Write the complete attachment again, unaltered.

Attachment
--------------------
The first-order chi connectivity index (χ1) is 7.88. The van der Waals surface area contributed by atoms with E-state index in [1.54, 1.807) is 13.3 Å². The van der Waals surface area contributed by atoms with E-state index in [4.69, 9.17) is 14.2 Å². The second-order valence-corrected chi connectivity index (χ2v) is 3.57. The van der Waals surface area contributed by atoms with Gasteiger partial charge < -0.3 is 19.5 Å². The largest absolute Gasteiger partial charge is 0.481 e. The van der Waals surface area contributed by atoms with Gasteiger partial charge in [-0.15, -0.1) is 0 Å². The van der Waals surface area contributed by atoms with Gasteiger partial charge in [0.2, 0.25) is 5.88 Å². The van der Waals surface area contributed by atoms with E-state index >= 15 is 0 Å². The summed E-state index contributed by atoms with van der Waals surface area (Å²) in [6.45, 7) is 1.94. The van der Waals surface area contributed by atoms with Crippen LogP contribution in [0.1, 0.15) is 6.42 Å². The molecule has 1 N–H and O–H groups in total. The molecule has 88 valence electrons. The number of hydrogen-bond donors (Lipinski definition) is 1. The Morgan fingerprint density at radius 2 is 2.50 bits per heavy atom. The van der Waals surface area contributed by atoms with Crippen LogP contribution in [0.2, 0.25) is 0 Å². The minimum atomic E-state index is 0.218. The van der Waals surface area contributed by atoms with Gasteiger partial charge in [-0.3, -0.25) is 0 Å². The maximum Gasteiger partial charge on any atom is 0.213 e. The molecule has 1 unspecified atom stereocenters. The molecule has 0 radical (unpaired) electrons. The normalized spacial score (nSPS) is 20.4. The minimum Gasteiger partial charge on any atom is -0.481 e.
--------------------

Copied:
The first-order chi connectivity index (χ1) is 7.88. The van der Waals surface area contributed by atoms with E-state index in [1.54, 1.807) is 13.3 Å². The van der Waals surface area contributed by atoms with E-state index in [4.69, 9.17) is 14.2 Å². The second-order valence-corrected chi connectivity index (χ2v) is 3.57. The van der Waals surface area contributed by atoms with Gasteiger partial charge < -0.3 is 19.5 Å². The largest absolute Gasteiger partial charge is 0.481 e. The van der Waals surface area contributed by atoms with Gasteiger partial charge in [-0.15, -0.1) is 0 Å². The van der Waals surface area contributed by atoms with Gasteiger partial charge in [0.2, 0.25) is 5.88 Å². The van der Waals surface area contributed by atoms with E-state index >= 15 is 0 Å². The summed E-state index contributed by atoms with van der Waals surface area (Å²) in [6.45, 7) is 1.94. The van der Waals surface area contributed by atoms with Crippen LogP contribution in [0.1, 0.15) is 6.42 Å². The molecule has 1 N–H and O–H groups in total. The molecule has 88 valence electrons. The number of hydrogen-bond donors (Lipinski definition) is 1. The Morgan fingerprint density at radius 2 is 2.50 bits per heavy atom. The van der Waals surface area contributed by atoms with Crippen LogP contribution in [0.2, 0.25) is 0 Å². The minimum atomic E-state index is 0.218. The van der Waals surface area contributed by atoms with Gasteiger partial charge in [-0.3, -0.25) is 0 Å². The maximum Gasteiger partial charge on any atom is 0.213 e. The molecule has 1 unspecified atom stereocenters. The molecule has 0 radical (unpaired) electrons. The normalized spacial score (nSPS) is 20.4. The minimum Gasteiger partial charge on any atom is -0.481 e.